[Mr Creosote] Plot-wise, I have to agree that this construction is very clever. Gameplay-wise, I had issues with this episode.

[Herr M.] For example?

[Mr Creosote] You mentioned it earlier with respects to the second episode; this third one was the one which I could only solve by chaining as many commands as possible. This 'slow chase' (trying to keep the enemy agent on one's trail, but not letting him catch you) was really tough.

[Wandrell] You have the exact time for it.

[Mr Creosote] Yes, and not one second more.

[Wandrell] As long as you don't visit the contact, and don't get the vital password, all is fine.

[Herr M.] Funnily, I had no problems there, I even had to wait for him to catch up.

[Mr Creosote] To make matters worse, it's not really completely clear which apartment the assassin is in.

[Herr M.] Isn't it? I think I could always tell.

[Wandrell] According to the hints, it's the one that is empty.

[Mr Creosote] Sometimes, there are two empty apartments right next to each other which both fit the description.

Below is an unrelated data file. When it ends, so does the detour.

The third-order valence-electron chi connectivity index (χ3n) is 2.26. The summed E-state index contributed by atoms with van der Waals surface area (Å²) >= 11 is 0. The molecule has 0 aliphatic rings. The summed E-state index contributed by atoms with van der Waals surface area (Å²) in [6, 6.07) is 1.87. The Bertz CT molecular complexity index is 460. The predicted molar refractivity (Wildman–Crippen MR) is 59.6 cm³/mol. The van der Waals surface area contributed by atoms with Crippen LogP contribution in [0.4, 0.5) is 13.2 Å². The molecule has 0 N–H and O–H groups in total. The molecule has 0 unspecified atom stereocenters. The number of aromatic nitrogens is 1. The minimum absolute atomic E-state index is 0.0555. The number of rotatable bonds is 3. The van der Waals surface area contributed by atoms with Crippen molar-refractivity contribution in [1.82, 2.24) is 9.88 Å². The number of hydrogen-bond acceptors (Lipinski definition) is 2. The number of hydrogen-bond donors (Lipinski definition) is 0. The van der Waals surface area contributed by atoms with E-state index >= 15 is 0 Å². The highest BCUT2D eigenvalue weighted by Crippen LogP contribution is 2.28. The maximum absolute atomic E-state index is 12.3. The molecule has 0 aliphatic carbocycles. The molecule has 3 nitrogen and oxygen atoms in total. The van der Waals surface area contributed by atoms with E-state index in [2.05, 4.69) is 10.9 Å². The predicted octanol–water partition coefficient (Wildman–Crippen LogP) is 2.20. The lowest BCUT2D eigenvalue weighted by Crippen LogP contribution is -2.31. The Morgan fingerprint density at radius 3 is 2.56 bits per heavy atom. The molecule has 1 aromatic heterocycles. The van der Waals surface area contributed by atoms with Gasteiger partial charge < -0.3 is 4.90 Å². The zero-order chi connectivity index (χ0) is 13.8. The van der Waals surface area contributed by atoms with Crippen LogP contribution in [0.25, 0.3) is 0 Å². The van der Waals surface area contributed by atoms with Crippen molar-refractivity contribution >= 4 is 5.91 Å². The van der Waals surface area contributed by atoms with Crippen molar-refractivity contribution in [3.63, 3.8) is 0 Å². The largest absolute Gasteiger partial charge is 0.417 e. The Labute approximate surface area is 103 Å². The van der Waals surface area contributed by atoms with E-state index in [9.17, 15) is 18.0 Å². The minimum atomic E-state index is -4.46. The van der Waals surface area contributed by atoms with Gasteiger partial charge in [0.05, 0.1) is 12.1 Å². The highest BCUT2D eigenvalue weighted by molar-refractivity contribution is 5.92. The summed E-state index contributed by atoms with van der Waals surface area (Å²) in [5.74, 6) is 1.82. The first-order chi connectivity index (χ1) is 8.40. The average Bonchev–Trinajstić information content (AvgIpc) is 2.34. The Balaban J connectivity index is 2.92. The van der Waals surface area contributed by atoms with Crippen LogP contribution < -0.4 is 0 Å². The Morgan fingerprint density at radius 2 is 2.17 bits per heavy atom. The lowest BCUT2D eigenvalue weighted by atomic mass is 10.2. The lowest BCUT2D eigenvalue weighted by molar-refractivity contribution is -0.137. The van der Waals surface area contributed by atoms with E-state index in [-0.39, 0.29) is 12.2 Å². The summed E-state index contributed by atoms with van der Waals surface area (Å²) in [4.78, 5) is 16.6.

[Wandrell] I think the real solution is checking each one. After noticing the open windows.

But also, I think the position changes each time you play, doesn't it?

[Herr M.] Yes it's random, so it could be that there are sometimes two empty ones, though it never happened to me.

But another thing I find interesting in this episode is, that there are two somewhat 'good' endings, though in one of them your character does face some consequences, which are still not that severe than in the other ones.

[Wandrell] I wouldn't consider it good, because he sacrifices his career.

[Herr M.] Yes, but he lives, and the crime is prevented.